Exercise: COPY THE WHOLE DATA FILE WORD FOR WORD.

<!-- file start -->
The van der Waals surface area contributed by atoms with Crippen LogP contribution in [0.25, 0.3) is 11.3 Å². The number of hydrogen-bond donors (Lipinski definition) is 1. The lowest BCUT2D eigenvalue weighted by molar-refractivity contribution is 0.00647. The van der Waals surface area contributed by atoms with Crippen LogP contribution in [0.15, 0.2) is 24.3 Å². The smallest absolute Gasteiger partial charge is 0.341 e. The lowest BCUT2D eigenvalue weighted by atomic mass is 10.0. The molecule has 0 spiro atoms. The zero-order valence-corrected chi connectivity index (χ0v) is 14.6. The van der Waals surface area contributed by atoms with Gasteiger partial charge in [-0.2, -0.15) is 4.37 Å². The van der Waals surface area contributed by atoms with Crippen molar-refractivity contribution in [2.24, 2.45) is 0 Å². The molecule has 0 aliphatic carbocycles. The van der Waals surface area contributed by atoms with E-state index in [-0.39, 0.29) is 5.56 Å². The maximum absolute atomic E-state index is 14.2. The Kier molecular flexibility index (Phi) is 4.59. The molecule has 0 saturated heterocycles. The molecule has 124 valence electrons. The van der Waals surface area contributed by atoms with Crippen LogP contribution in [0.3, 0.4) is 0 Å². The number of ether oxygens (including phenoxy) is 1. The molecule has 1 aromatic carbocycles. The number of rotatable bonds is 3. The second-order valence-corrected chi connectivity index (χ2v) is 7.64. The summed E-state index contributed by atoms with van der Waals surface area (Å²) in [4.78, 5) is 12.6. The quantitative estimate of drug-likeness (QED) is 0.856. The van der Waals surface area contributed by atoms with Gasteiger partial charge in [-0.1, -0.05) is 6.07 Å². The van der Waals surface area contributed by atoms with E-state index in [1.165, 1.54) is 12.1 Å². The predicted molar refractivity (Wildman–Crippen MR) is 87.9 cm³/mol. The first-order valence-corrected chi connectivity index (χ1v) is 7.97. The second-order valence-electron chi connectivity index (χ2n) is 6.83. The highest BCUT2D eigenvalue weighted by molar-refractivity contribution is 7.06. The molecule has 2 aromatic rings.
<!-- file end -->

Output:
The van der Waals surface area contributed by atoms with Crippen LogP contribution in [0.25, 0.3) is 11.3 Å². The number of hydrogen-bond donors (Lipinski definition) is 1. The lowest BCUT2D eigenvalue weighted by molar-refractivity contribution is 0.00647. The van der Waals surface area contributed by atoms with Crippen LogP contribution in [0.15, 0.2) is 24.3 Å². The smallest absolute Gasteiger partial charge is 0.341 e. The lowest BCUT2D eigenvalue weighted by atomic mass is 10.0. The molecule has 0 spiro atoms. The zero-order valence-corrected chi connectivity index (χ0v) is 14.6. The van der Waals surface area contributed by atoms with Gasteiger partial charge in [-0.2, -0.15) is 4.37 Å². The van der Waals surface area contributed by atoms with Crippen molar-refractivity contribution in [2.24, 2.45) is 0 Å². The molecule has 0 aliphatic carbocycles. The van der Waals surface area contributed by atoms with E-state index in [-0.39, 0.29) is 5.56 Å². The maximum absolute atomic E-state index is 14.2. The Kier molecular flexibility index (Phi) is 4.59. The molecule has 0 saturated heterocycles. The molecule has 124 valence electrons. The van der Waals surface area contributed by atoms with Crippen LogP contribution in [0.3, 0.4) is 0 Å². The number of ether oxygens (including phenoxy) is 1. The molecule has 1 aromatic carbocycles. The number of rotatable bonds is 3. The second-order valence-corrected chi connectivity index (χ2v) is 7.64. The summed E-state index contributed by atoms with van der Waals surface area (Å²) in [4.78, 5) is 12.6. The quantitative estimate of drug-likeness (QED) is 0.856. The van der Waals surface area contributed by atoms with Gasteiger partial charge in [-0.1, -0.05) is 6.07 Å². The van der Waals surface area contributed by atoms with E-state index in [1.165, 1.54) is 12.1 Å². The predicted molar refractivity (Wildman–Crippen MR) is 87.9 cm³/mol. The first-order valence-corrected chi connectivity index (χ1v) is 7.97. The second-order valence-electron chi connectivity index (χ2n) is 6.83. The highest BCUT2D eigenvalue weighted by molar-refractivity contribution is 7.06. The molecule has 2 aromatic rings.